However, we don’t believe this means the death or motor mechanics or the end of service technicians; rather, it’s going to demand more evolution, just like the incorporation of other market-changing technologies like power windows, curtain airbags and infotainment systems. The technicians of today already have a very different skill set to the previous generation, and the best out there know that to stay at the top of their field they need to constantly learn and grow, always bringing new skills to the job of being a motor mechanic and driving their trade forward.

The industry we work in has changed a lot too and will continue to do so as vehicle technologies evolve. Never before has there been such value placed on motor mechanics with sounds diagnostic, fault finding and electrical skills, and as our cars and trucks get ‘smarter’ and more efficient, you can bet this will only ever become more resounding. Manufacturers, main dealers and independent repairers alike will rely more on those technicians that can work methodically and creatively to remedy more and more complex vehicle systems. Almost as important are technicians who can help those around them understand these systems, whether it’s other motor mechanics in the workshop, or vehicle owners and users. More than ever before, a good motor mechanic is a great communicator.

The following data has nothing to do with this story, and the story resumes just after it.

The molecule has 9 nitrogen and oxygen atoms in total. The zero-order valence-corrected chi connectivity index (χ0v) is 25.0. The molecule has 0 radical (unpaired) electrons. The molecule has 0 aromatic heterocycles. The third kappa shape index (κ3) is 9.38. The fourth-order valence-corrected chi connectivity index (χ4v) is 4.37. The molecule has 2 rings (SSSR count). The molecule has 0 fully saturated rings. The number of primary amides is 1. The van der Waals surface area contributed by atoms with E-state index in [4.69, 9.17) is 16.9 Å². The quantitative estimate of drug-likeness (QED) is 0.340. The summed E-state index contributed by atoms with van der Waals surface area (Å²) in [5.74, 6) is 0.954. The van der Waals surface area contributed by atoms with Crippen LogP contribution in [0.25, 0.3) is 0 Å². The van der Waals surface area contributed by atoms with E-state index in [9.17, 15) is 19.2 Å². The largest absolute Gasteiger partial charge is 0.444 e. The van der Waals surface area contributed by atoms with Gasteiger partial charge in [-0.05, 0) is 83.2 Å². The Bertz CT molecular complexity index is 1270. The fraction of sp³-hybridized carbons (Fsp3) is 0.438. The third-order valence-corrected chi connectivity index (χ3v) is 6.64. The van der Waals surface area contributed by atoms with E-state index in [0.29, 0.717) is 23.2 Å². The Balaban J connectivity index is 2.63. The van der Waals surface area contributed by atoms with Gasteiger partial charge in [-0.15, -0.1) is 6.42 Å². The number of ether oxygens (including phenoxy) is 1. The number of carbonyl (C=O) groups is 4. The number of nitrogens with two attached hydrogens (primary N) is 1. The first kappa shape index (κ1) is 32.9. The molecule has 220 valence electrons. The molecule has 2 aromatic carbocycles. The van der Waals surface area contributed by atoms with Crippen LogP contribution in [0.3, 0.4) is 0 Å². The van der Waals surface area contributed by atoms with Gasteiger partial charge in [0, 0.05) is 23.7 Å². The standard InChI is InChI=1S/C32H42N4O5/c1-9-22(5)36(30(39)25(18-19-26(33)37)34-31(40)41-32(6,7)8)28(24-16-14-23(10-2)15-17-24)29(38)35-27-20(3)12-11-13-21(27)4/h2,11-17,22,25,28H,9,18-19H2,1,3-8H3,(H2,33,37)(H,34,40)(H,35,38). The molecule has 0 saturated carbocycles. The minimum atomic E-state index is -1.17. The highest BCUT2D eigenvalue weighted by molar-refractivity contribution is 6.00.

People who don’t get this may ask ‘how will being a motor mechanic or service technician stay the same with electric cars and trucks?’ The short answer is, we’ve all been changing constantly for decades – we’re used to it! The most professional qualified motor mechanics out there embrace this, use their mastery to their advantage, and will define their own future.

Looking for a motor mechanic job abroad? Techs on The Move can help you to get in contact with employers in Australia looking to hire experienced motor mechanics. We specialise in creating a personalised experience to help you to get placed in the right position. Contact us now for a free consultation.

Is it worth the expense and effort of sponsoring techs?

Let’s face it – sponsoring automotive tradespeople from abroad is an expensive process that requires commitment and patience. The upfront cost is tough to swallow and looks horrible in a monthly budget, and that’s sometimes enough to dissuade managers and human resources people in the automotive industry from going ahead, even if they know that there’s insufficient resources available on the local market to get the workshop humming. The risk of sponsoring an under-qualified person also poses concerns, and the complications of the visa process can be bewildering.

International sponsorship will never be everyone’s cup of tea, but here’s a few things to consider if you’re on the fence:

  • If you’ve got big lead times and empty bays, you need techs. Having work booked for weeks in advance is great for business confidence, but lead times of more than a week have a proven negative impact on customer retention and satisfaction
  • Further to this point, if the work exists but you’ve got non-productive bays for lack of the right techs, you’re missing income straight to the bottom line. You’re already paying the rent on the space and the equipment but you’re earning none of the profit, which means you’re missing thousands of dollars per week, let-alone how this stacks up over the course of a typical 4 year visa term if you had a sponsored tech on hand